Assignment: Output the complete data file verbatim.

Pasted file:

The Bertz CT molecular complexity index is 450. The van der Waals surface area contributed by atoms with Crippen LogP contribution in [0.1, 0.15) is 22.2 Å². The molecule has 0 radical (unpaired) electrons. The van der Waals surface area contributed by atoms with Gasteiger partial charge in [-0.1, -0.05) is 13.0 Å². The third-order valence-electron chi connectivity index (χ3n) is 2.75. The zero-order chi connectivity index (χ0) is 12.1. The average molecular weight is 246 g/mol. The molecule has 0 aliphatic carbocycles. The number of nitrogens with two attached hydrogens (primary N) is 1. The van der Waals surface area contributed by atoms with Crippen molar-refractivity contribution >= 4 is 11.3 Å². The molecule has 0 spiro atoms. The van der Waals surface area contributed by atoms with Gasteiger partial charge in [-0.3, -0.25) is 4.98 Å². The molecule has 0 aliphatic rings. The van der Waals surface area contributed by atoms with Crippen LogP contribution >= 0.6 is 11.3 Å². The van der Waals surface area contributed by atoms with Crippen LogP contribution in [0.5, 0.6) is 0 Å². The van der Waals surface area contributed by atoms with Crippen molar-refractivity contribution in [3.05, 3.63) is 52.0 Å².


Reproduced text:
The Bertz CT molecular complexity index is 450. The van der Waals surface area contributed by atoms with Crippen LogP contribution in [0.1, 0.15) is 22.2 Å². The molecule has 0 radical (unpaired) electrons. The van der Waals surface area contributed by atoms with Gasteiger partial charge in [-0.1, -0.05) is 13.0 Å². The third-order valence-electron chi connectivity index (χ3n) is 2.75. The zero-order chi connectivity index (χ0) is 12.1. The average molecular weight is 246 g/mol. The molecule has 0 aliphatic carbocycles. The number of nitrogens with two attached hydrogens (primary N) is 1. The van der Waals surface area contributed by atoms with Crippen molar-refractivity contribution >= 4 is 11.3 Å². The molecule has 0 spiro atoms. The van der Waals surface area contributed by atoms with Gasteiger partial charge in [-0.3, -0.25) is 4.98 Å². The molecule has 0 aliphatic rings. The van der Waals surface area contributed by atoms with Crippen LogP contribution >= 0.6 is 11.3 Å². The van der Waals surface area contributed by atoms with Crippen LogP contribution in [0.5, 0.6) is 0 Å². The van der Waals surface area contributed by atoms with Crippen molar-refractivity contribution in [3.05, 3.63) is 52.0 Å².